The dual cone of $$\mathcal { H}$$ is the cone of nonnegative quartic polynomials on the real line (see e.g., [3, Section 3.5]). It thus follows that the latter is also not second-order cone representable using the second-order cone. More generally we can prove:

### Corollary 1

Let $$\Sigma _{n,2d}$$ be the cone of polynomials in n variables of degree at most 2d that are sums of squares. Then $$\Sigma _{n,2d}$$ is not second-order cone representable except in the case $$(n,2d)=(1,2)$$.

For the proof we recall that in the cases $$n=1$$ (univariate polynomials) and $$2d=2$$ (quadratic polynomials), nonnegative polynomials are sums of squares.

### Proof

For $$2d=2$$, $$\Sigma _{n,2d}$$ is the cone of nonnegative quadratic polynomials in n variables. By homogenization, this cone is linearly isomorphic to $$\mathbf {S}^{n+1}_+$$, the cone of nonnegative quadratic forms in $$n+1$$ variables. By Theorem 1, this shows that $$\Sigma _{n,2}$$ is not second-order cone representable for $$n \ge 2$$. The case $$(n,2d)=(1,2)$$ is clearly second-order cone representable because $$\mathbf {S}^2_+$$ is linearly isomorphic to the second-order cone.

If $$2d \ge 4$$ then the cone of nonnegative quartic polynomials on the real line can be obtained as a section of $$\Sigma _{n,2d}$$ by setting to zero the coefficients of some appropriate monomials. This shows that $$\Sigma _{n,2d}$$ is not second-order cone representable when $$2d \ge 4$$. $$\square$$

Other slices of$$\mathbf {S}^3_+$$that are second-order cone representable There are certain slices of $$\mathbf {S}^3_+$$ of codimension 1 that are, on the other hand, known to admit a second-order cone representation. For example the following second-order cone representation of the slice $$\{X \in \mathbf {S}^3_+ : X_{11} = X_{22}\}$$ appears in [7]:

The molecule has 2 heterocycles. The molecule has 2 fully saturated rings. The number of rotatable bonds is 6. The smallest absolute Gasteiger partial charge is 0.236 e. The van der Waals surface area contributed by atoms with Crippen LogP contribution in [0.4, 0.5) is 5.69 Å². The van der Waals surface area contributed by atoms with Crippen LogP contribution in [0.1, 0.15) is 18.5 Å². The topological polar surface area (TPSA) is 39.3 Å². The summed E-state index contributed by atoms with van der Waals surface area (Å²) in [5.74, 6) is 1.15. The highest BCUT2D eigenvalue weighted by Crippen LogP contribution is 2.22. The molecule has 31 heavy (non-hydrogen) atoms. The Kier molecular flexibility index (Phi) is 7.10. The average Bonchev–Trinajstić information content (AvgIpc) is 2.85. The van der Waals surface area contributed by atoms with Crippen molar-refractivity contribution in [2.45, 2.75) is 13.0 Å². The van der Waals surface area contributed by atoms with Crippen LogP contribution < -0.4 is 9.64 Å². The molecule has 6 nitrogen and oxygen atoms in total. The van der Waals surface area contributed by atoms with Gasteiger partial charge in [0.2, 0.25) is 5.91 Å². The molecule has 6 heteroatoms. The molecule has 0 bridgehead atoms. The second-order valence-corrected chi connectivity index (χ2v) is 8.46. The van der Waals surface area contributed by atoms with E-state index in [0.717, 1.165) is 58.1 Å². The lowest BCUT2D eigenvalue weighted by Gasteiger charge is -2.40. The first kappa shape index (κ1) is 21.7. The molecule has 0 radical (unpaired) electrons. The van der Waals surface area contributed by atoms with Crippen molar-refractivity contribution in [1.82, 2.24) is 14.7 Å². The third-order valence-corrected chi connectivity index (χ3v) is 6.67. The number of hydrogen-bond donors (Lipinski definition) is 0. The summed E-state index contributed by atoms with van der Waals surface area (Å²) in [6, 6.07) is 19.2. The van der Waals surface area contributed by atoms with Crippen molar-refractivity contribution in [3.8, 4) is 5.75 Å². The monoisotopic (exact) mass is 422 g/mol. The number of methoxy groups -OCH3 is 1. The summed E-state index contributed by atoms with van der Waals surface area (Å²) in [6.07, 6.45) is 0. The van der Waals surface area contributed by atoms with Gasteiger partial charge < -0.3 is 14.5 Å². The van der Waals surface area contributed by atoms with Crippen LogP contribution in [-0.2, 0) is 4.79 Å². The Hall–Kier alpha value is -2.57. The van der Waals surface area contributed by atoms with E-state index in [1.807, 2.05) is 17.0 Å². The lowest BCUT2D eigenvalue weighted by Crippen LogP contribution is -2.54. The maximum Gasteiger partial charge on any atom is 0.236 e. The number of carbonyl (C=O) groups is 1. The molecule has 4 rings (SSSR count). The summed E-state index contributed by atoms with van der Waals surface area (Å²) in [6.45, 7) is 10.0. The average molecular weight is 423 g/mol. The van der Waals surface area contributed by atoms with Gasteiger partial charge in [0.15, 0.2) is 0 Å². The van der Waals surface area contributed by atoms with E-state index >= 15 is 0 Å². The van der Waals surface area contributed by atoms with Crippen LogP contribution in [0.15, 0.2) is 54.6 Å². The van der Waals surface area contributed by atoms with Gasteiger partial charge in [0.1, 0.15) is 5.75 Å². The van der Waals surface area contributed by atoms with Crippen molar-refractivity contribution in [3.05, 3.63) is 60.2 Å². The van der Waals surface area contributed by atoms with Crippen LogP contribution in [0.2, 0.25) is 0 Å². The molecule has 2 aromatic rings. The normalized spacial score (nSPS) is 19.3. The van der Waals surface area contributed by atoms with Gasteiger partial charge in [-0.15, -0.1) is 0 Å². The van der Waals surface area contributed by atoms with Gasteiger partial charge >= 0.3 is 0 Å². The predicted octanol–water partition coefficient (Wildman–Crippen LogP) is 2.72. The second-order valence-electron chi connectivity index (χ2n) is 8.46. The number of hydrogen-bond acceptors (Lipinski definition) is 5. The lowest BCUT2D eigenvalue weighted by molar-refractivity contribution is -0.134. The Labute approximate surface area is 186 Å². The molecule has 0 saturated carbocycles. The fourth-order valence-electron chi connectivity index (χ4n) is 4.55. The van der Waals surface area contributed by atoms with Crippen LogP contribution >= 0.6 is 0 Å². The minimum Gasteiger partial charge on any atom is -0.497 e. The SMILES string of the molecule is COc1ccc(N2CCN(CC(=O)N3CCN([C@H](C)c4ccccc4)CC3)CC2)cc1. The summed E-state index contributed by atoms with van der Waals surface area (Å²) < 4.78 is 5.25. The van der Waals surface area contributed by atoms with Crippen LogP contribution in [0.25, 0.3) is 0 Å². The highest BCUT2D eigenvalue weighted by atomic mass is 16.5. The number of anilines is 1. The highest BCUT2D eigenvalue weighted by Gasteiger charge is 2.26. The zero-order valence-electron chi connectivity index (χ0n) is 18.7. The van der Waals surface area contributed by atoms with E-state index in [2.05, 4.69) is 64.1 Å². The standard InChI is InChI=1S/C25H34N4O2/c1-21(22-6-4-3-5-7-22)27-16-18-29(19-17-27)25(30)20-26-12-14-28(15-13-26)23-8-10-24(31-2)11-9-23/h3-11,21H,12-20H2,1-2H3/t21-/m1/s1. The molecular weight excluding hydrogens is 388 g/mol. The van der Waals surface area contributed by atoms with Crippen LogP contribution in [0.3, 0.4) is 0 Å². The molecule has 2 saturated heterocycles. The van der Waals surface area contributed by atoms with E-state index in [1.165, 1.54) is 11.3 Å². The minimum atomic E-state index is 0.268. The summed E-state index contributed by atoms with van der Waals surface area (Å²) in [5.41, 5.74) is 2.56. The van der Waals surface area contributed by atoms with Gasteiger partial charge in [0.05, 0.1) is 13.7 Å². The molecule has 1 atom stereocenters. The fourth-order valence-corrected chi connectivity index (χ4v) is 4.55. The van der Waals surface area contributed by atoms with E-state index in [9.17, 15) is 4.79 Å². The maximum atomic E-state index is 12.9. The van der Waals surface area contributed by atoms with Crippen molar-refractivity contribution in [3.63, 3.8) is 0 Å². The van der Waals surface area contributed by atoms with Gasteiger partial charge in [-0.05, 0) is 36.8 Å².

\begin{aligned} \begin{bmatrix} t&\quad a&\quad b\\ a&\quad t&\quad c\\ b&\quad c&\quad s \end{bmatrix} \succeq 0 \quad&\Longleftrightarrow \quad \exists u, v \in \mathbb {R}\text { s.t. } \begin{bmatrix} t+a&\quad b+c\\ b+c&\quad u\end{bmatrix} \succeq 0, \nonumber \\&\quad \quad \quad \quad \begin{bmatrix} t-a&\quad b-c\\ b-c&\quad v\end{bmatrix} \succeq 0, \quad u+v = 2s. \end{aligned}
(11)

(The $$2\times 2$$ positive semidefinite constraints can be converted to second-order cone constraints using (1)). To see why (11) holds note that by applying a congruence transformation by $$\frac{1}{\sqrt{2}}\left[ {\begin{matrix} 1 &{} 1 &{} 0\\ 1 &{} -1 &{} 0\\ 0 &{} 0 &{} 2\end{matrix}}\right]$$ on the $$3\times 3$$ matrix on the left-hand side of (11) we get that

\begin{aligned} \begin{bmatrix} t&\quad a&\quad b\\ a&\quad t&\quad c\\ b&\quad c&\quad s \end{bmatrix} \succeq 0 \Longleftrightarrow \begin{bmatrix} t+a&\quad 0&\quad b+c\\ 0&\quad t-a&\quad b-c\\ b+c&\quad b-c&\quad 2s \end{bmatrix} \succeq 0. \end{aligned}

The latter matrix has an arrow structure and thus using results on the decomposition of matrices with chordal sparsity pattern [1, 6, 10] we get the decomposition (11).